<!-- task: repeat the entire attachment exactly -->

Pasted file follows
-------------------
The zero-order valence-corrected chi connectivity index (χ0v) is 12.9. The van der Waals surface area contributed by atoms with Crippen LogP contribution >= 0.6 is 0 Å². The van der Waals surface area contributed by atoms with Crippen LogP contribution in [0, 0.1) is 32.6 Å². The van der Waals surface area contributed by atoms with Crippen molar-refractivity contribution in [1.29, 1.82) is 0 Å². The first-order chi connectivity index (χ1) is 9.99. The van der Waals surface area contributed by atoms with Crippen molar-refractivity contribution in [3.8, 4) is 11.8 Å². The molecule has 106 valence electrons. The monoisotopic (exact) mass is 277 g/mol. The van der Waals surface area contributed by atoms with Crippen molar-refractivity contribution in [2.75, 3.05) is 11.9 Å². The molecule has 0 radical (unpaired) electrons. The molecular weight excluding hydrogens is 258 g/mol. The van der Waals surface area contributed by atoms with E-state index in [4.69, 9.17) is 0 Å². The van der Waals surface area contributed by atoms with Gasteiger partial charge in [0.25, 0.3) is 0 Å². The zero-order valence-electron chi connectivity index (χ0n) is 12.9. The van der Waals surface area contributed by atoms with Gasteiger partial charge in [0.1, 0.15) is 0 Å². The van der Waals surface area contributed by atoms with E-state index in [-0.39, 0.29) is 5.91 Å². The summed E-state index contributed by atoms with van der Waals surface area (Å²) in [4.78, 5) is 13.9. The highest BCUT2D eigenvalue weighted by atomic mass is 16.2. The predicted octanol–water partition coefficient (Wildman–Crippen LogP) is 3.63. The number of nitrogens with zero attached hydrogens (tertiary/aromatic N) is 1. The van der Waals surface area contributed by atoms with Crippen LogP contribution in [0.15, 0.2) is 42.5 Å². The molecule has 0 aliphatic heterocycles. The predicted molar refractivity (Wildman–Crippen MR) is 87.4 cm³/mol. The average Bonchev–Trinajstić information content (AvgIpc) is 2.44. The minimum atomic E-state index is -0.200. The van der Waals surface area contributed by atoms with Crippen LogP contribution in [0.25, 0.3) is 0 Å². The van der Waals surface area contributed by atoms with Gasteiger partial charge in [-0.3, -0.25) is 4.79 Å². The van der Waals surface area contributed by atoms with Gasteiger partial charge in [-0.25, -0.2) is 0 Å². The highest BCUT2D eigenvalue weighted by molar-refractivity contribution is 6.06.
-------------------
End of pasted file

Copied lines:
The zero-order valence-corrected chi connectivity index (χ0v) is 12.9. The van der Waals surface area contributed by atoms with Crippen LogP contribution >= 0.6 is 0 Å². The van der Waals surface area contributed by atoms with Crippen LogP contribution in [0, 0.1) is 32.6 Å². The van der Waals surface area contributed by atoms with Crippen molar-refractivity contribution in [1.29, 1.82) is 0 Å². The first-order chi connectivity index (χ1) is 9.99. The van der Waals surface area contributed by atoms with Crippen molar-refractivity contribution in [3.8, 4) is 11.8 Å². The molecule has 106 valence electrons. The monoisotopic (exact) mass is 277 g/mol. The van der Waals surface area contributed by atoms with Crippen molar-refractivity contribution in [2.75, 3.05) is 11.9 Å². The molecule has 0 radical (unpaired) electrons. The molecular weight excluding hydrogens is 258 g/mol. The van der Waals surface area contributed by atoms with E-state index in [4.69, 9.17) is 0 Å². The van der Waals surface area contributed by atoms with Gasteiger partial charge in [0.25, 0.3) is 0 Å². The zero-order valence-electron chi connectivity index (χ0n) is 12.9. The van der Waals surface area contributed by atoms with Gasteiger partial charge in [0.1, 0.15) is 0 Å². The van der Waals surface area contributed by atoms with E-state index in [-0.39, 0.29) is 5.91 Å². The summed E-state index contributed by atoms with van der Waals surface area (Å²) in [4.78, 5) is 13.9. The highest BCUT2D eigenvalue weighted by atomic mass is 16.2. The predicted octanol–water partition coefficient (Wildman–Crippen LogP) is 3.63. The number of nitrogens with zero attached hydrogens (tertiary/aromatic N) is 1. The van der Waals surface area contributed by atoms with Crippen LogP contribution in [0.15, 0.2) is 42.5 Å². The molecule has 0 aliphatic heterocycles. The predicted molar refractivity (Wildman–Crippen MR) is 87.4 cm³/mol. The average Bonchev–Trinajstić information content (AvgIpc) is 2.44. The minimum atomic E-state index is -0.200. The van der Waals surface area contributed by atoms with Crippen LogP contribution in [0.25, 0.3) is 0 Å². The van der Waals surface area contributed by atoms with Gasteiger partial charge in [-0.3, -0.25) is 4.79 Å². The van der Waals surface area contributed by atoms with Gasteiger partial charge in [-0.25, -0.2) is 0 Å². The highest BCUT2D eigenvalue weighted by molar-refractivity contribution is 6.06.